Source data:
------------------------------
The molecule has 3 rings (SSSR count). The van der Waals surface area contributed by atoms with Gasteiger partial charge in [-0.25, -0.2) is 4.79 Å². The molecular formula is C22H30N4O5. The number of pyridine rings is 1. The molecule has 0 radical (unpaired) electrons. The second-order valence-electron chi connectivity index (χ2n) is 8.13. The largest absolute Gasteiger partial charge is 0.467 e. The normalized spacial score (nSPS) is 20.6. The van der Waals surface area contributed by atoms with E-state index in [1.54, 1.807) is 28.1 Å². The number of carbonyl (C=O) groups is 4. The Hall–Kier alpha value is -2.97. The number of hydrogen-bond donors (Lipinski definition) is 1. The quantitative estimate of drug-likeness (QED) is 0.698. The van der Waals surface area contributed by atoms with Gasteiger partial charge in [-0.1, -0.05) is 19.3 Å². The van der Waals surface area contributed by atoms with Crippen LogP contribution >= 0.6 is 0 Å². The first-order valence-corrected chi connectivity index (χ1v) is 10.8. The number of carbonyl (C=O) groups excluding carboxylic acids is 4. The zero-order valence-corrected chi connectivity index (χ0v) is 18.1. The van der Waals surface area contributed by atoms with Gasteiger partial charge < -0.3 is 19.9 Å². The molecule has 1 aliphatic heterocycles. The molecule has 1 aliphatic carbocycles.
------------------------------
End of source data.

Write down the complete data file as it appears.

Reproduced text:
The molecule has 3 rings (SSSR count). The van der Waals surface area contributed by atoms with Gasteiger partial charge in [-0.25, -0.2) is 4.79 Å². The molecular formula is C22H30N4O5. The number of pyridine rings is 1. The molecule has 0 radical (unpaired) electrons. The second-order valence-electron chi connectivity index (χ2n) is 8.13. The largest absolute Gasteiger partial charge is 0.467 e. The normalized spacial score (nSPS) is 20.6. The van der Waals surface area contributed by atoms with E-state index in [1.54, 1.807) is 28.1 Å². The number of carbonyl (C=O) groups is 4. The Hall–Kier alpha value is -2.97. The number of hydrogen-bond donors (Lipinski definition) is 1. The quantitative estimate of drug-likeness (QED) is 0.698. The van der Waals surface area contributed by atoms with Gasteiger partial charge in [-0.1, -0.05) is 19.3 Å². The van der Waals surface area contributed by atoms with Crippen LogP contribution >= 0.6 is 0 Å². The first-order valence-corrected chi connectivity index (χ1v) is 10.8. The number of carbonyl (C=O) groups excluding carboxylic acids is 4. The zero-order valence-corrected chi connectivity index (χ0v) is 18.1. The van der Waals surface area contributed by atoms with Gasteiger partial charge < -0.3 is 19.9 Å². The molecule has 1 aliphatic heterocycles. The molecule has 1 aliphatic carbocycles.